Applications: Control theory, signal analysis, statistics, economics, various industrial problems, etc.
Schedule: The course gives 6 credits and is offered during the first half of the autumn (lp 1). It comprises 28 hours of lectures, 14 hours of problem solving sessions, 4 seminars and two computer laboratory exercises of 2 hours each, where MATLAB is used to demonstrate algorithms. There is also an individual programming project which usually takes a couple of days to complete. Written examination on October 16. The programming project should be completed and accepted before February 1. Since usually changes are required, a first version should be submitted several weeks earlier.This year there will be an introductory seminar in the second week of the course discussing the project and reviewing parts of Matlab.
Character:The aim of the course is to give the mathematical ideas behind, and derivations of, the basic general optimization methods because short ''recipes'' cannot be given. Thus there is more emphasis on derivations, different interpretations and proofs than in the compulsory courses in mathematics at LTH, even though the major part of the exercises and the examination is problem solving.
Literature: L-C B÷iers, Mathematical Methods of Optimization (Studentlitteratur 2010) . --- These notes cover
Lecturer: Lars-Christer B÷iers, tel. 046/222 8562
Problems in mathematics and its applications very often end up in the minimization or maximization of some function of several variables, possibly with constraints ---restrictions on which values the variables may take. A common situation is the determination of parameters in a physical model to obtain the best agreement with some set of measured data. Another one is to find an optimal way to transmit information from one point to another in a network.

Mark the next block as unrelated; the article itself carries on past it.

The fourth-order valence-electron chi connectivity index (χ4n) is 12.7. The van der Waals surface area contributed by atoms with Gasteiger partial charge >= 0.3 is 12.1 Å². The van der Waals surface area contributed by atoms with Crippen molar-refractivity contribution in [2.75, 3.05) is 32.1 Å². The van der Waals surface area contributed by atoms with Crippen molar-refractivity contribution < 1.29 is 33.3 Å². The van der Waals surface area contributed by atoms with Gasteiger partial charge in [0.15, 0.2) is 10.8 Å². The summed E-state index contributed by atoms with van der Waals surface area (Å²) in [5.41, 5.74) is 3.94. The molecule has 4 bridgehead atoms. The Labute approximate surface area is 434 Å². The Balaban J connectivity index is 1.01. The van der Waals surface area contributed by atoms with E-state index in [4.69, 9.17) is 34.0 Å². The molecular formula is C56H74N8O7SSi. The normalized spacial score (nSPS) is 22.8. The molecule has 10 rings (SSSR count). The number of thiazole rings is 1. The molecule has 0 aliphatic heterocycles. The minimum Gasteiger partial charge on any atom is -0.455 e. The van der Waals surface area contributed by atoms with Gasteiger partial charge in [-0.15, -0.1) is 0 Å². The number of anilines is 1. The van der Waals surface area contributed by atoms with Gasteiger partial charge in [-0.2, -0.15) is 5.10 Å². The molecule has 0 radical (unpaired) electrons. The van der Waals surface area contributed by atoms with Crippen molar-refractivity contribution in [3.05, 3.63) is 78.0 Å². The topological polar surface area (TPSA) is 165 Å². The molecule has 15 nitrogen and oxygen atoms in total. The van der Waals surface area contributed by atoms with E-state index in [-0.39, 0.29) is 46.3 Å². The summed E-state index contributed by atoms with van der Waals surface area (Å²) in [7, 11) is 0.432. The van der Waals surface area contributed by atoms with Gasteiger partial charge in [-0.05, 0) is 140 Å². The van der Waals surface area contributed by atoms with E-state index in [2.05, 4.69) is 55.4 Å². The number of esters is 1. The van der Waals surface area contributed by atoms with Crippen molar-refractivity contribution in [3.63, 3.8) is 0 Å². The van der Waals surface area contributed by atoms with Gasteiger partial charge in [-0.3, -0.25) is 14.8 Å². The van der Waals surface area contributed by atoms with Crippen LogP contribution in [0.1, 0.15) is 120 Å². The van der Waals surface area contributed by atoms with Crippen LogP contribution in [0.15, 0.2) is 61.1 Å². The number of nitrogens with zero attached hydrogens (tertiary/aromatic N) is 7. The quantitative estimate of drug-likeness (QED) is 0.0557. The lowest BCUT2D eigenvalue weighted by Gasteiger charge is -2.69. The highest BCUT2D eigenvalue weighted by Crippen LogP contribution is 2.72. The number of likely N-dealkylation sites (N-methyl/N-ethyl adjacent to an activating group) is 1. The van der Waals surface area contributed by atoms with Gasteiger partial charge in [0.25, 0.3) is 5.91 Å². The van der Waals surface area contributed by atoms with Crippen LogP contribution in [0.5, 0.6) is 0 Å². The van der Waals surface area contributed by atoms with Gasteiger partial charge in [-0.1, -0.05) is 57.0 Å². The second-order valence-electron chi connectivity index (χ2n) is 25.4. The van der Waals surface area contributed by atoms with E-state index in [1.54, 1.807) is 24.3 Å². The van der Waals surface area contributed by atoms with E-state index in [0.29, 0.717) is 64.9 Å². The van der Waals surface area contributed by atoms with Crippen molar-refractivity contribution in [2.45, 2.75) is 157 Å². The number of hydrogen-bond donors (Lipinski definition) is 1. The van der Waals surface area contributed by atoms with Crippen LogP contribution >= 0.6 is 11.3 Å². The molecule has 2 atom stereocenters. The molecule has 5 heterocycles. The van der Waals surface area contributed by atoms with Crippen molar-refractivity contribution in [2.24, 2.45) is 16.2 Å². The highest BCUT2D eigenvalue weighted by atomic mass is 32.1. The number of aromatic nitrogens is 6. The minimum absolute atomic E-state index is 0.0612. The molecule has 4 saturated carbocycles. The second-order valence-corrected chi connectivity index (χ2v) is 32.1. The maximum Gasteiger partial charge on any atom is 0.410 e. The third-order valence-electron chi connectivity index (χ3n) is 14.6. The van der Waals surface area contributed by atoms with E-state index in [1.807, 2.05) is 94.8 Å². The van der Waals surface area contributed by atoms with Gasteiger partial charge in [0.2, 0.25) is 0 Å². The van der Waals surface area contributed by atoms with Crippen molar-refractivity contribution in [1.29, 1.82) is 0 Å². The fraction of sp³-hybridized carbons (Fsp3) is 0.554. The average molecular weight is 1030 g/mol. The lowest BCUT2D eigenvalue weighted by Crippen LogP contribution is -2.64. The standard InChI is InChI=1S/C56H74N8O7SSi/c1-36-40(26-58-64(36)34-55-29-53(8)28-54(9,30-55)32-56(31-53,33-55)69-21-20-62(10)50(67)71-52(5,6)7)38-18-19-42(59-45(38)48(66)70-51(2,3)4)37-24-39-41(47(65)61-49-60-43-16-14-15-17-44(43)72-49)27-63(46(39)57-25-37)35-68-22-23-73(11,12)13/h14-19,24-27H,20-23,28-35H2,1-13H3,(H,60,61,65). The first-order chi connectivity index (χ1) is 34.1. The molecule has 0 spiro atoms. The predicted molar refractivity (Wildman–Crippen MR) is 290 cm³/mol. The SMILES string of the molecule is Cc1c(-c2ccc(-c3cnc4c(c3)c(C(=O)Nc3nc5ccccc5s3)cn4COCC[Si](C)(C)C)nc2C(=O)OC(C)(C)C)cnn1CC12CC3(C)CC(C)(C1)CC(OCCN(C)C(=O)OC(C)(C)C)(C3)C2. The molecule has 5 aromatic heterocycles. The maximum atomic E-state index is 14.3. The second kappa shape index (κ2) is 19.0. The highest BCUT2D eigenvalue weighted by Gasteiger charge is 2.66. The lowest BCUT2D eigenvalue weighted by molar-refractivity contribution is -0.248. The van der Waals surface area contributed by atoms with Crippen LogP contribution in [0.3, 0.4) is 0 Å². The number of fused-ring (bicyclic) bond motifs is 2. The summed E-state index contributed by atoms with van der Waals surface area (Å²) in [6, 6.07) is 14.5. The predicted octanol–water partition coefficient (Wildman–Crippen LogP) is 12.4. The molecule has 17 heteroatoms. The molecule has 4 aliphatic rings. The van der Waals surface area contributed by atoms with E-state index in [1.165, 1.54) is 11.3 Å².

Differential calculus can often be used to formulate conditions for optimality. This can already be seen in introductory courses in calculus, notably in the theory of Lagrange multipliers. In the present course this is generalized to more complicated situations by the Kuhn-Tucker theory. A fundamental concept here is convexity. Differential calculus is also used in the construction of numerical methods for optimization, together with a good deal of linear algebra. The algorithms are often iterative. The course deals with the basic methods for unconstrained optimization such as Steepest Descent, Newton's Method, Quasi-Newton Methods and the Conjugate Gradient Method. In the presence of constraints, the task of optimization becomes much harder, especially in the case of non-linear constraints. Some general methods and ideas will be presented. In linear programming both the function to be optimized and the constraints are linear. Such problems frequently arise in practice, often in situations involving thousands of variables, and the availability of fast algorithms is of great economic importance. The most important method used here is the simplex method.